Australian writer, director and producer Michael Rowe caused a bit of a stir at the Cannes Film Festival last year with his debut film, Mexico’s Año Bisiesto (Leap Year). Not only did quite a number of audiences members walk out of the film (a phenomenon allegedly replicted at the Brisbane International Film Festival and Sydney’s Hola Mexican Film Festival), it went on to win Caméra d’Or for best first feature. It marked the second year in a row that the award had gone to an Australian director, with the 2009 winner being Warwick Thornton for Samson and Delilah. Yet the walk-outs were not instigated by an anti-Australian contingent, but rather a reaction to the often brutal and confronting subject matter.
Lara (Monica del Carmen, Babel) is an overweight and lonely woman who lives a monotonous and solitary life. Her long days, filled with tinned food, television and masturbation, are only punctuated by the handful of men she brings home for anonymous sex. What we learn about her we gain in snatches of phone conversations with her mother, during which time she is an habitual liar about her meals and her relationships with her neighbours. She counts down the days of February until the 29th, a day she has mysteriously circled in red. Entering her life is Arturo (Gustavo Sanchez Parra), who at first is another of her random lovers, but soon grows into something more. Their relationship begins with a few slaps during sex, but this leads to choking, beating, urination and knife-play and a self-destructive cycle.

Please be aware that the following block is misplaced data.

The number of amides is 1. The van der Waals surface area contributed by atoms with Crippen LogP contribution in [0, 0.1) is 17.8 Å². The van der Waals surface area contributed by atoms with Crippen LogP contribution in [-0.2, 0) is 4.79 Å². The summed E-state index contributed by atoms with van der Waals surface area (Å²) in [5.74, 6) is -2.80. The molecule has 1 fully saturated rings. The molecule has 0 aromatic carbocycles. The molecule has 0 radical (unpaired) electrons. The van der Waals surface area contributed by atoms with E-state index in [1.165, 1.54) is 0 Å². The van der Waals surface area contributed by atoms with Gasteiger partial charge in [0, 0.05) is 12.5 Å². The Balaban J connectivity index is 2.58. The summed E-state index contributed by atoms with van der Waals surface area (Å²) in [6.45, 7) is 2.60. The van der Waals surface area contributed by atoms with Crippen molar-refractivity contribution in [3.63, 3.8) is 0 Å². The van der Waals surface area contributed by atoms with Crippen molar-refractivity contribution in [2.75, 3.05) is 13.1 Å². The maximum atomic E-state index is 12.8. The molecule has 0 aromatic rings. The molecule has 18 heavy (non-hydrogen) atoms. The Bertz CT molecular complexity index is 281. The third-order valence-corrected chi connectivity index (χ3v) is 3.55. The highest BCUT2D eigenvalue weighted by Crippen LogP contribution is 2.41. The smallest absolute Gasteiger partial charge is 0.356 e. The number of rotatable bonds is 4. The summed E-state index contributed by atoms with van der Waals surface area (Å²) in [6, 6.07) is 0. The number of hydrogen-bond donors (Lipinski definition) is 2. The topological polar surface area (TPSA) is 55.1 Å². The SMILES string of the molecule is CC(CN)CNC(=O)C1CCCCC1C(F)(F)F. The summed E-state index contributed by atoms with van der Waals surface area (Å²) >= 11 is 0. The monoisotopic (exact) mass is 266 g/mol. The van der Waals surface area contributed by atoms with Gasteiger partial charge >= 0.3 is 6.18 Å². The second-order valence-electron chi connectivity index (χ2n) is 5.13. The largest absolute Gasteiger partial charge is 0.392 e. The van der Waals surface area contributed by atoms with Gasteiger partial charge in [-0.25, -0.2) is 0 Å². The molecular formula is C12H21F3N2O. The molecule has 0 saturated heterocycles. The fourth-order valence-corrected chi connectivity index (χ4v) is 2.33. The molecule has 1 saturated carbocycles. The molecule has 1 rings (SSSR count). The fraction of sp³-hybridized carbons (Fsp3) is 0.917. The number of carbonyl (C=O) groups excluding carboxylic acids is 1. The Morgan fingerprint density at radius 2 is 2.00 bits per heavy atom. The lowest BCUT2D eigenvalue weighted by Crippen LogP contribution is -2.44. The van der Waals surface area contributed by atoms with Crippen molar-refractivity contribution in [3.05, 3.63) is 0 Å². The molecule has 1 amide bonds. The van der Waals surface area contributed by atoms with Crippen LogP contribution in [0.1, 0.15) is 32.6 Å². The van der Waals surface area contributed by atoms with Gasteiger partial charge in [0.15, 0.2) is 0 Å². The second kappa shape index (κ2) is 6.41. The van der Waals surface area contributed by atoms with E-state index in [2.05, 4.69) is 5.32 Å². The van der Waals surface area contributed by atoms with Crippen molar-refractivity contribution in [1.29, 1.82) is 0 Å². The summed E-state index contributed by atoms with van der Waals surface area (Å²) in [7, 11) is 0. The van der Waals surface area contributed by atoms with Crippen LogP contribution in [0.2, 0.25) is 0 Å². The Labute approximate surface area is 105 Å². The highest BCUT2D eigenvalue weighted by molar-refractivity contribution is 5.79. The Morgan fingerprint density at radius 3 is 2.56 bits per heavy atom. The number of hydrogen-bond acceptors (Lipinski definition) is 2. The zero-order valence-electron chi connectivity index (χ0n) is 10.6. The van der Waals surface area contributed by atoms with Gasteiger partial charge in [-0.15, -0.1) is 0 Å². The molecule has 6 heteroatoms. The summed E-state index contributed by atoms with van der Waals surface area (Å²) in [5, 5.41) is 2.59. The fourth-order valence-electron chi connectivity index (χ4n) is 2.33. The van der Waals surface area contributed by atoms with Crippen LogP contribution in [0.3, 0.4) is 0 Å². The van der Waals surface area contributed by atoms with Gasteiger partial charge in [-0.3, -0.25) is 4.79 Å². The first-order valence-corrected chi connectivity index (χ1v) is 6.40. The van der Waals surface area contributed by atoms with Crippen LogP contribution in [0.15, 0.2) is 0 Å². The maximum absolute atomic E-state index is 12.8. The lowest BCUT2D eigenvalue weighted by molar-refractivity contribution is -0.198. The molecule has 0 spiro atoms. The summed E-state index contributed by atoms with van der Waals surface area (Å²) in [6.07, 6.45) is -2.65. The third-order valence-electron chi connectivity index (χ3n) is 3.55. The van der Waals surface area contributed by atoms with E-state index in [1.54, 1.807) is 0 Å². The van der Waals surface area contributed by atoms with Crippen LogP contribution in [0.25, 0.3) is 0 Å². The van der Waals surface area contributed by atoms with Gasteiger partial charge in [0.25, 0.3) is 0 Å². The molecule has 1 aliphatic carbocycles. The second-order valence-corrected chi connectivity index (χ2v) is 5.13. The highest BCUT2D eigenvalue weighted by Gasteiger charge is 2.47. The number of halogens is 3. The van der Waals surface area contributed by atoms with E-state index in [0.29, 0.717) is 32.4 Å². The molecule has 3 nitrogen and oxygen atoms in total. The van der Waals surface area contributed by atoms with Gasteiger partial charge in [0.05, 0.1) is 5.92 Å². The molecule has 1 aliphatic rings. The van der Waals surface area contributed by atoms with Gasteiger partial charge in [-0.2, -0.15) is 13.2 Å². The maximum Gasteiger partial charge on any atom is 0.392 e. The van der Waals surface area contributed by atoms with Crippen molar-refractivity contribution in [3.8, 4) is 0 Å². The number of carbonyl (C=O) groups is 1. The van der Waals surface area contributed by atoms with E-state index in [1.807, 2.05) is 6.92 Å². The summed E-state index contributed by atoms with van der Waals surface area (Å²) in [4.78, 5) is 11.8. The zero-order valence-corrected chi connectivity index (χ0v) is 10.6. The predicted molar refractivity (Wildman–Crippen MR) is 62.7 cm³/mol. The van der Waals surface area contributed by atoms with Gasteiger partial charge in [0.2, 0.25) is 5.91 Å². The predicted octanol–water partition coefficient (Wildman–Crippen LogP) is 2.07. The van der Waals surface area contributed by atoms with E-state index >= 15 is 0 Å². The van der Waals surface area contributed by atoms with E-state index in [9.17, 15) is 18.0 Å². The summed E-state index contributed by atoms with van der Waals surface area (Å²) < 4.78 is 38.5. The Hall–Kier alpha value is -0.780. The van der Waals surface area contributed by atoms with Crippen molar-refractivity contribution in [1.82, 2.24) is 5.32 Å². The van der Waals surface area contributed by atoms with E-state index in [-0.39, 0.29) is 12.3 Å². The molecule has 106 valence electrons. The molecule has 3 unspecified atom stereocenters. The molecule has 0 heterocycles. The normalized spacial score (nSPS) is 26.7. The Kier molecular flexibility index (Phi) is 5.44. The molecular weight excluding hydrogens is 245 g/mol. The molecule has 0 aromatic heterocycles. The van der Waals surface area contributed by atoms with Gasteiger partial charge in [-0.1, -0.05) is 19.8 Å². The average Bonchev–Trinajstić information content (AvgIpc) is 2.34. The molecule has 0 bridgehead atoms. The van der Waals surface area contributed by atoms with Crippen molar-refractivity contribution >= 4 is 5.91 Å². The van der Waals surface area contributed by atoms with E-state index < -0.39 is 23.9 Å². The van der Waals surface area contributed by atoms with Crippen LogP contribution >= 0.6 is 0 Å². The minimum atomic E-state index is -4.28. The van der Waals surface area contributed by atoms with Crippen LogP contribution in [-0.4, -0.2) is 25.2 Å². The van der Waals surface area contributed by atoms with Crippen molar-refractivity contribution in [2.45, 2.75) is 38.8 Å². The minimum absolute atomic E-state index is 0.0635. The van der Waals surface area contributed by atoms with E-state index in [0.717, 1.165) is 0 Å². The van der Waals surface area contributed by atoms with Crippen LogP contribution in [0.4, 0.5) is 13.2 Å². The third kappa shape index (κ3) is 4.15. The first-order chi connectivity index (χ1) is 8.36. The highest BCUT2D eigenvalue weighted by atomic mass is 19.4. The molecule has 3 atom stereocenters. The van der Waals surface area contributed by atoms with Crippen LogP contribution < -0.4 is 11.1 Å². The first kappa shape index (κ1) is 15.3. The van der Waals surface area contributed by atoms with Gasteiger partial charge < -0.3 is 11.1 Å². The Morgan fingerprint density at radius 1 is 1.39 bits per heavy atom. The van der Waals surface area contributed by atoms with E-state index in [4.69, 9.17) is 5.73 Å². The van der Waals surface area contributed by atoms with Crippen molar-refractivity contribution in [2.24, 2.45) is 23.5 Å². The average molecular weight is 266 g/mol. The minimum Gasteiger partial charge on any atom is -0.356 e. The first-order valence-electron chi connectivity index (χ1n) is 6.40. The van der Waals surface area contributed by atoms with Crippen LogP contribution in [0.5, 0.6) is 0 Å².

Año Bisiesto is a difficult film to watch. The plethora of sex scenes through the film are often hard to sit through, as it is neither erotic nor pornographic: it is a frank and unapologetic depiction of a physical relationship between two disturbed people. Yet unlike Michael Winterbottom’s 9 Songs, another film that explored a relationship through sex (and was actually far more explicit than anything in this film), this is more of a study of loneliness and isolation than it is overtly about sex. In the first half of the film, the repetition of meaningless sex with yet another man (who immediately make excuses to leave) threatens to become tedious, yet this is apt: this is Lara’s life. When Arturo begins to escalate the violence in the relationship, this is a major step for the character: perversely, she is now feeling something and as we eventually learn, it gives a purpose to Lara’s life.
The term ‘brave performance’ is often overused in Hollywood, where it tends to refer to an actress slapping on a fake nose or boldly going without makeup. Del Carmen spends much of the film naked, physically degraded and unafraid of looking unattractive. She carries a film that is set almost entirely in a single room, with little to no light (literal or figurative) penetrating her uncomfortable self-made prison. While these are not the elements of a feel-good movie, this is the anti-thesis, a feel-bad movie if you will. An intense study of depression and loneliness, and like the work of Lars von Trier, whether you like it or hate it, it is difficult not to have an opinion on Año Bisiesto.
The Reel Bits: Año Bisiesto is not the kind of movie than one can profess to loving, as the subject matter and imagery is far too confronting. It doesn’t alway hit the mark – and it may be the tedium rather than the sex than turns audiences away – yet when it works, the film is an intense study that will be difficult to ignore.
Año Bisiesto played at the Australian Film Festival on 3 March, 2011. The Australian Film Festival runs from March 2 through 13, and also includes a selection of short films on the Sunday 13 at the Ritz. For more details see the Australian Film Festival website.